In recent years “An Enemy of the People” has been the object of some discussion, mainly because its theme has become politically incorrect. Some maintains that the aristocratic Dr. Stockmann is not compatible with the lofty democratic ideals of our contemporary world, and the well-known Norwegian critic Erik Pierstorff asserted that a play like this was so out of place in our time that it did not deserve to be performed. Others contended that it could be performed, but only as a comedy, and so on and so forth. Its interesting to note that this negative assessment of the play is chiefly to be found in Norway; “The Enemy of the People” has retained much of its popularity abroad. Thus the well-known director Charles Marowitz chose it together with “Hedda Gabler” for one of his productions, which was staged in Norway as well.
The young Norwegian film director Erik Skjoldbjærg, together with his co-screenwriter Nikolai Frobenius, has transferred the action to our time. Their Dr. Stockmann is a young scientist with ambitions to become a TV expert on everything to do with water, and also a successful manufacturer of drinking water together with his brother Peter, who is the chairman of the local council. They have discovered a source with impeccably clean drinking water close to the farmstead where they grew up, and they now want to exploit this source to sell bottled water. Alas, it turns out that not only is the source heavily polluted by dioxins, but also that the poison originates from kegs hidden by Thomas Stockman’s father-in-law, nicknamed “The badger”.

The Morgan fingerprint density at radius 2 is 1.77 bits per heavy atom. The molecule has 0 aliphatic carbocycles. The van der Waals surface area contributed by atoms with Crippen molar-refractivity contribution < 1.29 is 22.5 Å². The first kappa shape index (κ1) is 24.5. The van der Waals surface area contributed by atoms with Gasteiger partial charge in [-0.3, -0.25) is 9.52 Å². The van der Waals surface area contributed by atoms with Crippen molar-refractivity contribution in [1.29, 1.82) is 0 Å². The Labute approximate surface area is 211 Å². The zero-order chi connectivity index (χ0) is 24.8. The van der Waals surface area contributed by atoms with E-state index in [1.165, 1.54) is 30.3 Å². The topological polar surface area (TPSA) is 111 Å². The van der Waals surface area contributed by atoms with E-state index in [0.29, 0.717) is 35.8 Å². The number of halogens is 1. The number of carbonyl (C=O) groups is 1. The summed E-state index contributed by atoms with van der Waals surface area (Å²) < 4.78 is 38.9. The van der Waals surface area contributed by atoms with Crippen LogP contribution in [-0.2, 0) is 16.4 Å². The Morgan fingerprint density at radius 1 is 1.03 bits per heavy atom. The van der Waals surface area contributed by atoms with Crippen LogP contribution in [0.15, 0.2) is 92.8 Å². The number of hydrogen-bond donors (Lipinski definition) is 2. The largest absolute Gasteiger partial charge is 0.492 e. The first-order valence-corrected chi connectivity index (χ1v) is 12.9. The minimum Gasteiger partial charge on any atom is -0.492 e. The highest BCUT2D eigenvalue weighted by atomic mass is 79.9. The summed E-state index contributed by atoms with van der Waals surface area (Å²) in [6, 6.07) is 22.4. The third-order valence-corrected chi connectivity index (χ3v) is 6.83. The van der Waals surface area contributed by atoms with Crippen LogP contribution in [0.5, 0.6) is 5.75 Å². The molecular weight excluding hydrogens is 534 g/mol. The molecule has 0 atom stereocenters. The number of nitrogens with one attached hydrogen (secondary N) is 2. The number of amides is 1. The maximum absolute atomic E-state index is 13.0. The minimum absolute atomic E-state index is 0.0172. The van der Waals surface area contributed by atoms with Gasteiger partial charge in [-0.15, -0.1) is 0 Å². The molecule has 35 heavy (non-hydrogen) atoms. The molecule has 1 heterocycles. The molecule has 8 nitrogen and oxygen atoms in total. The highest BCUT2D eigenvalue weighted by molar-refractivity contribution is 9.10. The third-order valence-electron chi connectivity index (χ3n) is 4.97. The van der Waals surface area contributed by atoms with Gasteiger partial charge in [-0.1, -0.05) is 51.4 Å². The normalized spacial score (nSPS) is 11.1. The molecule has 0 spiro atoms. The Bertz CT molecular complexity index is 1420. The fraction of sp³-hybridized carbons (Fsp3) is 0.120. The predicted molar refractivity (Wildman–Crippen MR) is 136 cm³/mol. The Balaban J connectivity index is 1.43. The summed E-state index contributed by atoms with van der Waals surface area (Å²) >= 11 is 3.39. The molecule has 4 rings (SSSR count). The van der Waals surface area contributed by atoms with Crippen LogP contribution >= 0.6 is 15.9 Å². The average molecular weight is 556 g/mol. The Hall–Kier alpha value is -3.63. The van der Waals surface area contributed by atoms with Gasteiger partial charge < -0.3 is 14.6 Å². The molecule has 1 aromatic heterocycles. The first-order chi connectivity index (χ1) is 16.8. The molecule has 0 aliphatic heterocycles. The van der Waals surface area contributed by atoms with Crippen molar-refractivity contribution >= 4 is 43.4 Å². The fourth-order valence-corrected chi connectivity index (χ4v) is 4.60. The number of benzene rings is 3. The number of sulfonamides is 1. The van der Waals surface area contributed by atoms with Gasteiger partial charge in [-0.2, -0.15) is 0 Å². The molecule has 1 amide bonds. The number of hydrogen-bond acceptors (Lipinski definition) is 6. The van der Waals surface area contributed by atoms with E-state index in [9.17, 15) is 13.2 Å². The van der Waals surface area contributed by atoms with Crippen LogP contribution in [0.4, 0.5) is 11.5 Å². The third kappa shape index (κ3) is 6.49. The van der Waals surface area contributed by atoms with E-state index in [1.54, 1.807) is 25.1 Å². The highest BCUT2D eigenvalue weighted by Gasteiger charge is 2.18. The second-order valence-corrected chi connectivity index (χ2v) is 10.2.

The action is more or less based on Ibsen’s original plot, but whereas the action in Ibsen took place in a small town, Erik Skjoldbjærg transfers it to the countryside. If the director’s intention has been to make the plot more contemporary, it must be said that this is hardly a good choice, since the countryside in Norway – like practically everywhere – fights a lost case against the urban centres. Other discrepancies pop up as well: the action takes place in Lærdal in the region of Sogn og Fjordane, but the vernacular spoken in the film originates in Sandnes (which by the way is a town of some 50 000 inhabitants, and not in any way in the vicinity of the Lærdal valley). These facts do not need to disturb the foreign spectator, but to a Norwegian public they naturally serve to diminish the realism that the director and his team obviously intend.